Whole Sort Of Genl Mish Mash
Chanting "Fallujah is the graveyard of Americans," residents cheered after the grisly assault on two four-wheel-drive civilian vehicles, which left both in flames. Others chanted, "We sacrifice our blood and souls for Islam."
Associated Press Television News pictures showed one man beating a charred corpse with a metal pole. Others tied a yellow rope to a body, hooked it to a car and dragged it down the main street of town. Two blackened and mangled corpses were hung from a green iron bridge across the Euphrates.
I think most people who see this kind of thing are troubled by it. But it surprises me that more people do not ask what Allah and Islam have to do with mutilating corpses and hanging them like animal carcasses from a bridge. All the Muslims I know are Sunni Muslims (I’ve never met a Shi’ite or Sufi) and regard “Jihad” along similar lines of how Christians regard apologetics. Apparently a sizable crowd in Fallujah sees it differently.
As I understand the Qur’anic revelations, during the first period of Muhammad’s ministry in Mecca, prior to his flight to Medina, Muhammad is primarily a “warner” calling men to moral reform in recognition of their accountability to God. When his ministry was well received in Medina, and Muhammad secured his political power after consolidating numerous Arab clans in and around Medina (thereby ending blood feuds), the tenor of the Qur’anic revelations begins to change.
Qur’anic revelations during the “Medinan Period” endorsed Muhammad’s policy of raiding Meccan trade caravans, granting permission “[to fight] because they are wronged … [They are] those who have been expelled from their homes in defiance of right … except that they say ‘Our Lord is God’” (Sura 22:39-40). Later revelations would command, “Then fight in the cause of God, and know that God heareth and knoweth all things” (Sura 2:244). Supposedly because some were reluctant to take up arms, even later revelations offered incentives to those who fight (versus “those who sit at home and receive no hurt”) such as “special rewards” and entrance to Paradise (Suras 4:95-96; 3:194-195).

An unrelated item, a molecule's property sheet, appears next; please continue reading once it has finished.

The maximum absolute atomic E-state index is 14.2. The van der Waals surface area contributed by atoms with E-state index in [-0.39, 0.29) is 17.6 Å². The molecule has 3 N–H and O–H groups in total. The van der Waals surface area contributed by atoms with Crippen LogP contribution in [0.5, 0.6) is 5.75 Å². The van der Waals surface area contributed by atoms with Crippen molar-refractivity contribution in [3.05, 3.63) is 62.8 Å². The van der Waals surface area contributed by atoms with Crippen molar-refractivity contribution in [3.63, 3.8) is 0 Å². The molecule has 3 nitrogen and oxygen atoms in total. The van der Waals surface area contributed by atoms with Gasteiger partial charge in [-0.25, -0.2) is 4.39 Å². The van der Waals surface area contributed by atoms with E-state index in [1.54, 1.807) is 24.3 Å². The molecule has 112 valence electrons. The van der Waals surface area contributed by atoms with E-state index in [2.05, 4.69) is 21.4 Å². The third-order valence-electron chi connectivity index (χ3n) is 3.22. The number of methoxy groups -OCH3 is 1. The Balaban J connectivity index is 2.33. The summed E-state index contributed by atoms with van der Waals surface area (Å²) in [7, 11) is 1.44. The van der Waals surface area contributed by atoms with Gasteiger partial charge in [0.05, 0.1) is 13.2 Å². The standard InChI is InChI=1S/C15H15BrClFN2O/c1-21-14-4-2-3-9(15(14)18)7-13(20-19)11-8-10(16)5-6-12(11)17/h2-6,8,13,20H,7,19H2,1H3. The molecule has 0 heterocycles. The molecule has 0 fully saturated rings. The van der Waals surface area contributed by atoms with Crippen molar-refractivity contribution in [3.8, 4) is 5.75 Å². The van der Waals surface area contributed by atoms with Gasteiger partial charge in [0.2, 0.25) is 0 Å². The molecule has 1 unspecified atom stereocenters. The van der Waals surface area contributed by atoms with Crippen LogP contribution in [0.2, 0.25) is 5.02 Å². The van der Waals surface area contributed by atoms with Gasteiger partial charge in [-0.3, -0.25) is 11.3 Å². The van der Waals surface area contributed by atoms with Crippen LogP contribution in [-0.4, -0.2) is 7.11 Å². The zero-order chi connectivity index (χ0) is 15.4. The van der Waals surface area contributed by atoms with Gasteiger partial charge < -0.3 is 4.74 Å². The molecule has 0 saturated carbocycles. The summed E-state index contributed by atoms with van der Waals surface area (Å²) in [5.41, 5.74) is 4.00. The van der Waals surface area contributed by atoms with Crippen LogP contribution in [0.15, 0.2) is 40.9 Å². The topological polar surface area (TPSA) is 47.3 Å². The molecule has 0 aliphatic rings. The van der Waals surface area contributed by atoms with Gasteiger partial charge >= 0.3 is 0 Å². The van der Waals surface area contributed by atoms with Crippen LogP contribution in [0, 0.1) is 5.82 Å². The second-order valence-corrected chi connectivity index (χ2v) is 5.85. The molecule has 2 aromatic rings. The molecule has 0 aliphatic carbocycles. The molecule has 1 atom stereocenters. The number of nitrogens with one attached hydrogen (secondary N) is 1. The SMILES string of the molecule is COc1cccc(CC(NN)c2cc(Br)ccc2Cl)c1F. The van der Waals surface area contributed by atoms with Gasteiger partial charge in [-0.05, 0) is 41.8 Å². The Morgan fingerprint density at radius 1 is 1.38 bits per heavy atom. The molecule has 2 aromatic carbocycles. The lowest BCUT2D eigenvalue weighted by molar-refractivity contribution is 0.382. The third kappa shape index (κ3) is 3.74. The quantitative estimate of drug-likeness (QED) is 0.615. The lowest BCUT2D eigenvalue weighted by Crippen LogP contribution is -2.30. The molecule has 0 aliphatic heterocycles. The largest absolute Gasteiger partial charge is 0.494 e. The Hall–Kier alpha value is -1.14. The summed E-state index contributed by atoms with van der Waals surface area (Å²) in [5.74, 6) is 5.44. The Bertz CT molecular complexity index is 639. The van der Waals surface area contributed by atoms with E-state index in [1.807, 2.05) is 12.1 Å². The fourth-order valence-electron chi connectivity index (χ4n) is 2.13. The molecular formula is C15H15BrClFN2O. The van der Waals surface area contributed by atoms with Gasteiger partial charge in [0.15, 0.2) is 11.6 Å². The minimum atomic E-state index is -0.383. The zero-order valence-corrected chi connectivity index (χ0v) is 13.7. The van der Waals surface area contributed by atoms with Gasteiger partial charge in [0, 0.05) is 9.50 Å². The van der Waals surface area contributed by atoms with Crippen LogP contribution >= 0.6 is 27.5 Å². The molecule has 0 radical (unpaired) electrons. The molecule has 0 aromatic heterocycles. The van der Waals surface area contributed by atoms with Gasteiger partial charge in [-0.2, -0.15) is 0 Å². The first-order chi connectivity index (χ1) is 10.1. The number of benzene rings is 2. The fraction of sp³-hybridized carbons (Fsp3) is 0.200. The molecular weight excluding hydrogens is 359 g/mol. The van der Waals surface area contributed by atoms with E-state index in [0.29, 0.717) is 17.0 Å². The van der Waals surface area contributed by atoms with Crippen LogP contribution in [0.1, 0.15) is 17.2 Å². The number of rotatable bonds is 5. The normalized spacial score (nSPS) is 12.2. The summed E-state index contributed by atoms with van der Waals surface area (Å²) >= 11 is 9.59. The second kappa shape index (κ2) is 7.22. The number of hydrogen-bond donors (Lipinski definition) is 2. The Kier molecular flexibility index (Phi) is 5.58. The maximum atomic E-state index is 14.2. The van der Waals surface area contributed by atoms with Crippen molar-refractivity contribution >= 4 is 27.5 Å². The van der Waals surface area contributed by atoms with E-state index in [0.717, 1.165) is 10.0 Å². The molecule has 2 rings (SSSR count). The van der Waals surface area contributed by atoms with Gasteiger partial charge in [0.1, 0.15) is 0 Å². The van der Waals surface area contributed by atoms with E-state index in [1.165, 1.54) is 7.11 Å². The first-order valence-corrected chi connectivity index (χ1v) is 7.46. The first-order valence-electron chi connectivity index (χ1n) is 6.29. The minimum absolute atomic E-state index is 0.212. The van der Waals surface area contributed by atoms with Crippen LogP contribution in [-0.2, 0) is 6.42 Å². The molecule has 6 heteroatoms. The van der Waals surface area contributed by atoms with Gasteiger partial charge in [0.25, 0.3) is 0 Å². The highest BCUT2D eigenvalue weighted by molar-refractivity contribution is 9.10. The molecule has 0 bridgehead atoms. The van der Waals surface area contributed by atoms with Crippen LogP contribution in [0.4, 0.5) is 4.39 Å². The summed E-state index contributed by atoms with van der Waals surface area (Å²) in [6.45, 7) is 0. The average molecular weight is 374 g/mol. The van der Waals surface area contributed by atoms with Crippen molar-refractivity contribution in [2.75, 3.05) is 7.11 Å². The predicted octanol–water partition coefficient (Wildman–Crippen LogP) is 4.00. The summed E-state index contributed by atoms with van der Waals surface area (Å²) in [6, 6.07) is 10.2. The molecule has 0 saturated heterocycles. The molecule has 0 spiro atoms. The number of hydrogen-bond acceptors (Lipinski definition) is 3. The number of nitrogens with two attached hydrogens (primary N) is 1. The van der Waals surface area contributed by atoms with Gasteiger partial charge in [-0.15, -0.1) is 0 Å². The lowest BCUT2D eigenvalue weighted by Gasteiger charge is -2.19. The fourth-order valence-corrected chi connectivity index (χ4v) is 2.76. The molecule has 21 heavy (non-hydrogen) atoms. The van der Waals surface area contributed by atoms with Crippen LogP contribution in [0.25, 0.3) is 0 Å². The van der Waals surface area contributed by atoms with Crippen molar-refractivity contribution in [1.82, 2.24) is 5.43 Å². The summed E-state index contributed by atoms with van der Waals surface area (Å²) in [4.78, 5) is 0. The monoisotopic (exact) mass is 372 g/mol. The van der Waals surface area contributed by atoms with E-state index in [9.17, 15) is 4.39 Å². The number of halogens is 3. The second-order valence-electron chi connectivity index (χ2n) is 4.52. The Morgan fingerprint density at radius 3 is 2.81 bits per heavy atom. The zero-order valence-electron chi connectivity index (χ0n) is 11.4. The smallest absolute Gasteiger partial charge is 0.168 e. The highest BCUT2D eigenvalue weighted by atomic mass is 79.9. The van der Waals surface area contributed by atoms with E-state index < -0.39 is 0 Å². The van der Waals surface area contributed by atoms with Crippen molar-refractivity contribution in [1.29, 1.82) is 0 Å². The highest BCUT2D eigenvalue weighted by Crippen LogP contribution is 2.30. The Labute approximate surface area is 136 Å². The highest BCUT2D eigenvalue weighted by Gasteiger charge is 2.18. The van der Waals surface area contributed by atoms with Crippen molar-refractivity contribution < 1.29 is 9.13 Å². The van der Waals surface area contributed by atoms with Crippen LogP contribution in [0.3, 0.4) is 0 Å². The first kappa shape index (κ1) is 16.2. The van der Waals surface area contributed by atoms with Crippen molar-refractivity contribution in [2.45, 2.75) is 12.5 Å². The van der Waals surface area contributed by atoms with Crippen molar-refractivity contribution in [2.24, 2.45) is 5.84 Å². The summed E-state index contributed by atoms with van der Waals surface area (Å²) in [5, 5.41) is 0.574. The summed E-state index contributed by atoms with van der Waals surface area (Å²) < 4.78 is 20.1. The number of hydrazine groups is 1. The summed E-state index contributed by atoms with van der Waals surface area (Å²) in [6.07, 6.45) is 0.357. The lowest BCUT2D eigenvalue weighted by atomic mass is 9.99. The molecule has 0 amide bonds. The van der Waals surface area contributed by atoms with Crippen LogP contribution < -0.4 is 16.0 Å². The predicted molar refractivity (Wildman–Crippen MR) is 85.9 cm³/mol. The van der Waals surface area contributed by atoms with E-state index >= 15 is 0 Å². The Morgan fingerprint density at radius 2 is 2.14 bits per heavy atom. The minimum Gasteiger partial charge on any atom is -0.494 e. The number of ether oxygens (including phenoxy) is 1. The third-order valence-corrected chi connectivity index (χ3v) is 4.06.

Muhammad’s military power quickly increased, and within a few years, he had succeeded in winning several battles and conquering Mecca. After Mecca’s fall to Muhammad, numerous Arabian tribes swore allegiance to him, while others were defeated by the Muslim armies. Heathen tribes were required to renounce paganism and profess Islam, often at the point of the scimitar (reminiscent of Constantine’s 3rd century behavior or that of the Crusaders – things few thinking Christians consider particularly “Christian”), while Jews and Christians could practice their own faiths, but were required to pay taxes and tributes.
It is interesting that, while the Qur’an teaches that the means to salvation are belief or faith (iman) and action (amal) – “To those who believe And do deeds of righteousness Hath God promised forgiveness And a great reward” (Sura 5:10) (“Belief” or iman includes (1) belief in the oneness of Allah, (2) belief in the prophecy of Muhammad, and (3) belief in life after death), there is no Qur’anic assurance of salvation in Islam that I’m aware of except when one fights in Jihad.
What responsibilities do Muslim leaders and laity have in publicly denouncing this behavior as contrary to the will of Allah as revealed in their holy books: the Qur’an, Tawrat (Torah) and Injil (Gospel)? Are they afraid? Are they denouncing it and not getting media attention? Or is such a public denunciation in some way inconsistent with Qur’anic revelation?